Whenever I find myself driving a #Mercedes SL, the chorus to Joe Walsh’s Life’s Been Good lows around inside my head. Ignoring the fact that the song is a satirical play on the challenges of being a rock star, my brain hijacks that lyric and easy-going vibe because it crystalises the overwhelming sense of wellbeing that I absorb from the well-hewn cabin, confident surge of power and predictable dynamics. What’s remarkable is that for each generation of #SL from the Seventies R107 onwards, life doesn’t have to have been exceptionally good for you to afford one now. #SLK aside, these were all mightily expensive cars when new, and even the baby SL was no one’s idea of a bargain. Fortunately for us, their prioritisation of civilised and swift touring over hardcore sporting pretensions has allowed them to be gently overlooked by the market, and that includes the ‘ #Mercedes-Benz-Pagoda#Mercedes-Benz-230SL-W113 . I won’t make the case for it actually being cheap, but compare it to a Jaguar E-type Series 1 and you’ll see what I mean.

    So, curiosity got the better of us – just how much Mercedes SL wellbeing can you buy for how little, and which variants of the numerous generations are looking better value than the rest? Our student of the market, Russ Smith, went after the answers with his usual terrier-like zeal, and came back with more than he expected. This is a man who lives under the spell of zesty Italian sports cars, but he returned enthusing about how much he’d enjoyed pushing the SLs through some testing sequences of corners, dips and crests.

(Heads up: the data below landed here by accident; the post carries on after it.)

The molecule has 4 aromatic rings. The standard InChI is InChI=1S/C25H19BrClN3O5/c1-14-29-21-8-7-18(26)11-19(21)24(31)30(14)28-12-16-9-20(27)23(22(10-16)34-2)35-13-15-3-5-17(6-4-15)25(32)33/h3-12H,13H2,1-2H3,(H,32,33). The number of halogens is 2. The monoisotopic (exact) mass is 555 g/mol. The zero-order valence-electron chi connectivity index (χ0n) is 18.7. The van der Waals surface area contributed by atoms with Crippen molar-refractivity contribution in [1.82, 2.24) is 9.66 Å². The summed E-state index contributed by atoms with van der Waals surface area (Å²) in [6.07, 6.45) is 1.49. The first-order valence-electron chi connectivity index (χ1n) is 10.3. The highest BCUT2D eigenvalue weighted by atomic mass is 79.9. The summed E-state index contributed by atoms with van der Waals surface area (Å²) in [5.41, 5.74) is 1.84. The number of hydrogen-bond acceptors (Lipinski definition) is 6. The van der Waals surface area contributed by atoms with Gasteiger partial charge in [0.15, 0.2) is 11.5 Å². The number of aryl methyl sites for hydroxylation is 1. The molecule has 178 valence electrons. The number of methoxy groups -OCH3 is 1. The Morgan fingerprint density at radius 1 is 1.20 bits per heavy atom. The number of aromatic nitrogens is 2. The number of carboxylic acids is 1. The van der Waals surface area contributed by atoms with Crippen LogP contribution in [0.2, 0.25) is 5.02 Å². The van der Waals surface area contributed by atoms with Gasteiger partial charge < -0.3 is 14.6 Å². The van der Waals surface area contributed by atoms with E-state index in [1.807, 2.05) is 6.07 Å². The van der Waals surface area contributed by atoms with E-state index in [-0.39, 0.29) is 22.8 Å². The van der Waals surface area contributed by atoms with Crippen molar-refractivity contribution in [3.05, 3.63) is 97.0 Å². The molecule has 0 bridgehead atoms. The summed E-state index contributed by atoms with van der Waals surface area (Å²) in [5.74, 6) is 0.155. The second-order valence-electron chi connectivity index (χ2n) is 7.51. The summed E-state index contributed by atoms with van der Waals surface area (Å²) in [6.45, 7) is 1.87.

I expected the younger guys in the office to be less excited, but reined dynamics and the power of the three-pointed star resonate strongly with new generations of enthusiasts whose expectations of painless car ownership are rather higher than ours. We can’t expect SLs to remain such good value for ever.

    In the meantime we can rewind Life’s Been Good and play it out once more.

    Enjoy the issue.

    Across several generations, the Mercedes SL has always offered luxury, reliability and panache. These variants are the best value
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    AMG SL55 – the hero car to buy now / #Mercedes-Benz-SL55-AMG-R230 / #Mercedes-Benz-SL55-AMG / #Mercedes-Benz-SL55 / #Mercedes-Benz-R230 / #Mercedes-Benz / #Mercedes-Benz-SL / #Mercedes-Benz-SL-R230 / #AMG

    At launch, and with the 155mph speed restrictor disabled, the supercharged 493bhp SL55 had the distinction of being the fastest automatic car you could buy, capable of hitting 186mph on the right autobahn. Of course back then you had to pay the thick end of £100k to buy into the game, so such selfshifting speed didn't come cheap.

    Secondhand, the SL55 has got a lot cheaper, but our thinking is that these #Mercedes have finally reached the bottom of their depreciation slope and values are on the way back up. You can still pick up something leggy for £12k, but anything remotely good will be in the mid-to-high teens now. In fact really special examples are now being snapped up by specialists and offered in the mid-twenties or more. Those dealers may have to hang onto them for a bit, but they know which way the wind is blowing and the SL55 is heading for nailed-on modern classic status. So those will be the prices people are paying very soon.

    We’re just saying, right, but if you don’t want to miss the boat, now looks like a very good time to acquire one of these handsome and potent machines.

    Once around £100,000, now just a fraction of that. But prices are rising again.